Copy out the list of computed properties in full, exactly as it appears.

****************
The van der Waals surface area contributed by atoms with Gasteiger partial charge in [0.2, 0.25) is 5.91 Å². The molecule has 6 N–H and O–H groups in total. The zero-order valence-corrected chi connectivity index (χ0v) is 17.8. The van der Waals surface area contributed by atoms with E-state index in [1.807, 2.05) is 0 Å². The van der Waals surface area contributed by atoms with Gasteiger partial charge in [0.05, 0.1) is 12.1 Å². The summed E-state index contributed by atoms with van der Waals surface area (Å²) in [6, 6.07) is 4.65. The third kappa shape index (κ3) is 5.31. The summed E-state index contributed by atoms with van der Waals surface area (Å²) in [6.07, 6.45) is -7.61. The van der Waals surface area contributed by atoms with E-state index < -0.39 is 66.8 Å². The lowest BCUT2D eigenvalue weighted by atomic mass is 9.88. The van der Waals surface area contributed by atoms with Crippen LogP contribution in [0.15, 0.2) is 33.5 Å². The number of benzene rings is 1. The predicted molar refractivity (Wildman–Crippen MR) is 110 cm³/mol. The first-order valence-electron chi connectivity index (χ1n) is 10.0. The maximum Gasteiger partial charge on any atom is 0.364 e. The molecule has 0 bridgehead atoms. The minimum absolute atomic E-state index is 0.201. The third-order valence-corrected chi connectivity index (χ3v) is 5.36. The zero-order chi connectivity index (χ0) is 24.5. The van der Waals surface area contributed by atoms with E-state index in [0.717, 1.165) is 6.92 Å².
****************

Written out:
The van der Waals surface area contributed by atoms with Gasteiger partial charge in [0.2, 0.25) is 5.91 Å². The molecule has 6 N–H and O–H groups in total. The zero-order valence-corrected chi connectivity index (χ0v) is 17.8. The van der Waals surface area contributed by atoms with E-state index in [1.807, 2.05) is 0 Å². The van der Waals surface area contributed by atoms with Gasteiger partial charge in [0.05, 0.1) is 12.1 Å². The summed E-state index contributed by atoms with van der Waals surface area (Å²) in [6, 6.07) is 4.65. The third kappa shape index (κ3) is 5.31. The summed E-state index contributed by atoms with van der Waals surface area (Å²) in [6.07, 6.45) is -7.61. The van der Waals surface area contributed by atoms with E-state index < -0.39 is 66.8 Å². The lowest BCUT2D eigenvalue weighted by atomic mass is 9.88. The van der Waals surface area contributed by atoms with Crippen LogP contribution in [0.15, 0.2) is 33.5 Å². The number of benzene rings is 1. The predicted molar refractivity (Wildman–Crippen MR) is 110 cm³/mol. The first-order valence-electron chi connectivity index (χ1n) is 10.0. The maximum Gasteiger partial charge on any atom is 0.364 e. The molecule has 0 bridgehead atoms. The minimum absolute atomic E-state index is 0.201. The third-order valence-corrected chi connectivity index (χ3v) is 5.36. The zero-order chi connectivity index (χ0) is 24.5. The van der Waals surface area contributed by atoms with E-state index in [0.717, 1.165) is 6.92 Å².